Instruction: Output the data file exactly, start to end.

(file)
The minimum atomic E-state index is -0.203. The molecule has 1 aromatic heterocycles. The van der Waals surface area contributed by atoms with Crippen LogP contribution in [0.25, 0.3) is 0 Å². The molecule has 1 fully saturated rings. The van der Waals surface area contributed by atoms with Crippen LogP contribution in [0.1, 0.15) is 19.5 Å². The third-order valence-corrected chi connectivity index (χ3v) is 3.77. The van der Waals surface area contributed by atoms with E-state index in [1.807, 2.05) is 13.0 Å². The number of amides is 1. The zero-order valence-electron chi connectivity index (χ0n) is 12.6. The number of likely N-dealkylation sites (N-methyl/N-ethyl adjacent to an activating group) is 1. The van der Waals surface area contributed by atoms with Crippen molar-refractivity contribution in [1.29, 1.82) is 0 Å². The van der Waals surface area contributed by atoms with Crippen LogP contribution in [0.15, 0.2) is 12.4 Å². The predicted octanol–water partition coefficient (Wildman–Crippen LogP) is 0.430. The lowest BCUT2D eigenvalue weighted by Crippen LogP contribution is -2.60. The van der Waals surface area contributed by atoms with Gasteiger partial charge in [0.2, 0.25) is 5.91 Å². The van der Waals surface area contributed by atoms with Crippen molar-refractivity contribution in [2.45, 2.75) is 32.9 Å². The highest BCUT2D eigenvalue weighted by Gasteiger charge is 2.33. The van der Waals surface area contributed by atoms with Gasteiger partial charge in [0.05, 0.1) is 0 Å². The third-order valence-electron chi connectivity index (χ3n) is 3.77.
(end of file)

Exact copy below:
The minimum atomic E-state index is -0.203. The molecule has 1 aromatic heterocycles. The van der Waals surface area contributed by atoms with Crippen LogP contribution in [0.25, 0.3) is 0 Å². The molecule has 1 fully saturated rings. The van der Waals surface area contributed by atoms with Crippen LogP contribution in [0.1, 0.15) is 19.5 Å². The third-order valence-corrected chi connectivity index (χ3v) is 3.77. The van der Waals surface area contributed by atoms with E-state index in [1.807, 2.05) is 13.0 Å². The number of amides is 1. The zero-order valence-electron chi connectivity index (χ0n) is 12.6. The number of likely N-dealkylation sites (N-methyl/N-ethyl adjacent to an activating group) is 1. The van der Waals surface area contributed by atoms with Crippen molar-refractivity contribution in [1.29, 1.82) is 0 Å². The van der Waals surface area contributed by atoms with Crippen LogP contribution in [0.15, 0.2) is 12.4 Å². The predicted octanol–water partition coefficient (Wildman–Crippen LogP) is 0.430. The lowest BCUT2D eigenvalue weighted by Crippen LogP contribution is -2.60. The van der Waals surface area contributed by atoms with Gasteiger partial charge in [0.2, 0.25) is 5.91 Å². The van der Waals surface area contributed by atoms with Crippen molar-refractivity contribution in [2.45, 2.75) is 32.9 Å². The highest BCUT2D eigenvalue weighted by Gasteiger charge is 2.33. The van der Waals surface area contributed by atoms with Gasteiger partial charge in [0.05, 0.1) is 0 Å². The third-order valence-electron chi connectivity index (χ3n) is 3.77.